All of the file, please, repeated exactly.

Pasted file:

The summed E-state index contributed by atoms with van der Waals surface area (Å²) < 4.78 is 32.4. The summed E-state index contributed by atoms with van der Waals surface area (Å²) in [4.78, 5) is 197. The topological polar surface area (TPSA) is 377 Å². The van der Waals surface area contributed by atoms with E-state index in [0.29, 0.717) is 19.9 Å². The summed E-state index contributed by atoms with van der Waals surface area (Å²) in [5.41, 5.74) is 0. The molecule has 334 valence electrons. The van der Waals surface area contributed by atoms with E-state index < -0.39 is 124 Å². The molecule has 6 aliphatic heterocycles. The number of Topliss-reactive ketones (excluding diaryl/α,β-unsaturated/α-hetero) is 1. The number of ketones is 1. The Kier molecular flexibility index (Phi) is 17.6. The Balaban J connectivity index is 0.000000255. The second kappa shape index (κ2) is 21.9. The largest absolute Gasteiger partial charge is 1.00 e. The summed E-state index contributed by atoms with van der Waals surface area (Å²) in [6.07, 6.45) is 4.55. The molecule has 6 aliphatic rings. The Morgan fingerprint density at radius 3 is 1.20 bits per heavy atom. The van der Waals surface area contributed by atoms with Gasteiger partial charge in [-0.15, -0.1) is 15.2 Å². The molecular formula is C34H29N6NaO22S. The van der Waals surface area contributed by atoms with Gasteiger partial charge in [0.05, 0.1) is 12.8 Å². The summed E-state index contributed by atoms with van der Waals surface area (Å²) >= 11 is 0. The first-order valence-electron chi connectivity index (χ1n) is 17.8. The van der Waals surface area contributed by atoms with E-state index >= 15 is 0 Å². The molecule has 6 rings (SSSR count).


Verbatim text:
The summed E-state index contributed by atoms with van der Waals surface area (Å²) < 4.78 is 32.4. The summed E-state index contributed by atoms with van der Waals surface area (Å²) in [4.78, 5) is 197. The topological polar surface area (TPSA) is 377 Å². The van der Waals surface area contributed by atoms with E-state index in [0.29, 0.717) is 19.9 Å². The summed E-state index contributed by atoms with van der Waals surface area (Å²) in [5.41, 5.74) is 0. The molecule has 334 valence electrons. The van der Waals surface area contributed by atoms with E-state index < -0.39 is 124 Å². The molecule has 6 aliphatic heterocycles. The number of Topliss-reactive ketones (excluding diaryl/α,β-unsaturated/α-hetero) is 1. The number of ketones is 1. The Kier molecular flexibility index (Phi) is 17.6. The Balaban J connectivity index is 0.000000255. The second kappa shape index (κ2) is 21.9. The largest absolute Gasteiger partial charge is 1.00 e. The summed E-state index contributed by atoms with van der Waals surface area (Å²) in [6.07, 6.45) is 4.55. The molecule has 6 aliphatic rings. The Morgan fingerprint density at radius 3 is 1.20 bits per heavy atom. The van der Waals surface area contributed by atoms with Gasteiger partial charge in [-0.15, -0.1) is 15.2 Å². The molecular formula is C34H29N6NaO22S. The van der Waals surface area contributed by atoms with Gasteiger partial charge in [0.05, 0.1) is 12.8 Å². The summed E-state index contributed by atoms with van der Waals surface area (Å²) >= 11 is 0. The first-order valence-electron chi connectivity index (χ1n) is 17.8. The van der Waals surface area contributed by atoms with E-state index >= 15 is 0 Å². The molecule has 6 rings (SSSR count).